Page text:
# Driving on the moon

sonhouse
Posers and Puzzles 14 Feb '07 14:34
1. sonhouse
Fast and Curious
14 Feb '07 14:34
Its a thousand years from now, there is a freeway round the moons' equator and it has been surveyed and evened out so it's perfectly circular within a mm. So this electric car with a normal drive like an electric car of today, but the wheels can turn 50,000 RPM if they have to or more, they are a meter in diameter and can take the spinning forces involved without flying apart. The question is, can you drive it into some sort of orbit, even if its only a cm above the ground?
2. 14 Feb '07 15:34
Originally posted by sonhouse
Its a thousand years from now, there is a freeway round the moons' equator and it has been surveyed and evened out so it's perfectly circular within a mm. So this electric car with a normal drive like an electric car of today, but the wheels can turn 50,000 RPM if they have to or more, they are a meter in diameter and can take the spinning forces involved w ...[text shortened]... question is, can you drive it into some sort of orbit, even if its only a cm above the ground?
A very interesting idea!

If you take orbial energy into account I intuitively don't think so.

To go into a circular orbit, one has to give two push impulses. One to leave the ground, one to convert the elliptic orbit into a circular one. If you can do one, you can't do the other because your wheels don't touch the road anymore and no push is possible, if you don't have rocket drive.

So I say no - but I can't explain it further than this.
3. PBE6
Bananarama
14 Feb '07 16:02
Originally posted by sonhouse
Its a thousand years from now, there is a freeway round the moons' equator and it has been surveyed and evened out so it's perfectly circular within a mm. So this electric car with a normal drive like an electric car of today, but the wheels can turn 50,000 RPM if they have to or more, they are a meter in diameter and can take the spinning forces involved w ...[text shortened]... question is, can you drive it into some sort of orbit, even if its only a cm above the ground?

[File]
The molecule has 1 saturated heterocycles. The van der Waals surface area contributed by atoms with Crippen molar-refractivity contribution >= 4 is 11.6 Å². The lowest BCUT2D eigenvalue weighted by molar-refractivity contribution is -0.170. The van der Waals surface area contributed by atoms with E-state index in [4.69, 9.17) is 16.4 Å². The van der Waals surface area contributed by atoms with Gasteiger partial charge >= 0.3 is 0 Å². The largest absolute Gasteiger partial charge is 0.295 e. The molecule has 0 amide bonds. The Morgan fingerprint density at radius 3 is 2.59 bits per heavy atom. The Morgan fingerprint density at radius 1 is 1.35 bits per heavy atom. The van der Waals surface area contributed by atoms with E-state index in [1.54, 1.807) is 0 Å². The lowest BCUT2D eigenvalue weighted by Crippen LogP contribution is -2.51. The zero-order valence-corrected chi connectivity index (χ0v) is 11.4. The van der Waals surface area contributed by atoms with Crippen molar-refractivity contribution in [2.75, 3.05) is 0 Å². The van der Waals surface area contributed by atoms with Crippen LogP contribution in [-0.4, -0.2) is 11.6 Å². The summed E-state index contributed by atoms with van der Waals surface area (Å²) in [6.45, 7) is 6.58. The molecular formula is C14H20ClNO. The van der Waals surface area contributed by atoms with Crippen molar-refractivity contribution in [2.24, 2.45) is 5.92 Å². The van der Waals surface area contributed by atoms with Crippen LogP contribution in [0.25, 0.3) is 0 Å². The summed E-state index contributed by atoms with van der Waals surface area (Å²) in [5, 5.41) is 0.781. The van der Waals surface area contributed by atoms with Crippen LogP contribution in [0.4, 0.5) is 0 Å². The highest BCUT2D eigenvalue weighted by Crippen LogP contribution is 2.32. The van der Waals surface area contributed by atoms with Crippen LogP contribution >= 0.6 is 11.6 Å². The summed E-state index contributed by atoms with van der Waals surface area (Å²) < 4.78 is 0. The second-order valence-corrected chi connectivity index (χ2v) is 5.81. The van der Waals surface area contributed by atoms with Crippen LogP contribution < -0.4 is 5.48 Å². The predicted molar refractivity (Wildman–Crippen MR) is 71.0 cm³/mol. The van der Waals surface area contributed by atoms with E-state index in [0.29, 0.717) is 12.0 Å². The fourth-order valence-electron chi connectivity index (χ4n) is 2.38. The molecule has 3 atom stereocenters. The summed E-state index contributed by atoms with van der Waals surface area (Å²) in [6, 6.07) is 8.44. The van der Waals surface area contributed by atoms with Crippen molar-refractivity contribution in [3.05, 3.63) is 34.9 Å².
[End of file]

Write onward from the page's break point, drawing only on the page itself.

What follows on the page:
I think you can. Given the information available, the top speed of the car is:

50,000 RPM * (1 x pi) m/rev * (1/60) min/s = 2618 m/s

Now, the gravity of the moon is about 1.62 m/s^2, but the centripetal acceleration required to keep the car on the road is:

a = v^2/R
= (2618)^2 / 1738000
= 3.94 m/s^2

This is greater than the gravity supplied by the moon, so eventually the car would start driving in a straight line and shoot into orbit. Just for fun, the minimum top speed required is:

v(req) = SQRT(R*a)
= SQRT(1738000*1.62)
= 1678 m/s

Taking a quick gander at Wikipedia, the speed of sound on Earth is approximately 344 m/s. Of course the moon has little to no atmosphere, so this wouldn't be a problem, but that's one fast car!
4. 14 Feb '07 17:02
Originally posted by PBE6
I think you can. Given the information available, the top speed of the car is:

50,000 RPM * (1 x pi) m/rev * (1/60) min/s = 2618 m/s

Now, the gravity of the moon is about 1.62 m/s^2, but the centripetal acceleration required to keep the car on the road is:

a = v^2/R
= (2618)^2 / 1738000
= 3.94 m/s^2

This is greater than the gravity supplied by th ...[text shortened]... the moon has little to no atmosphere, so this wouldn't be a problem, but that's one fast car!
But you can't get into a circular orbit one cm above the road around one full revolution. It's only a matter of time before you bounce back to the road again. You cannot stay in orbit, becuse it cannot be perfectly circular in this scenario.
5. 14 Feb '07 17:02
Originally posted by PBE6
I think you can. Given the information available, the top speed of the car is:

50,000 RPM * (1 x pi) m/rev * (1/60) min/s = 2618 m/s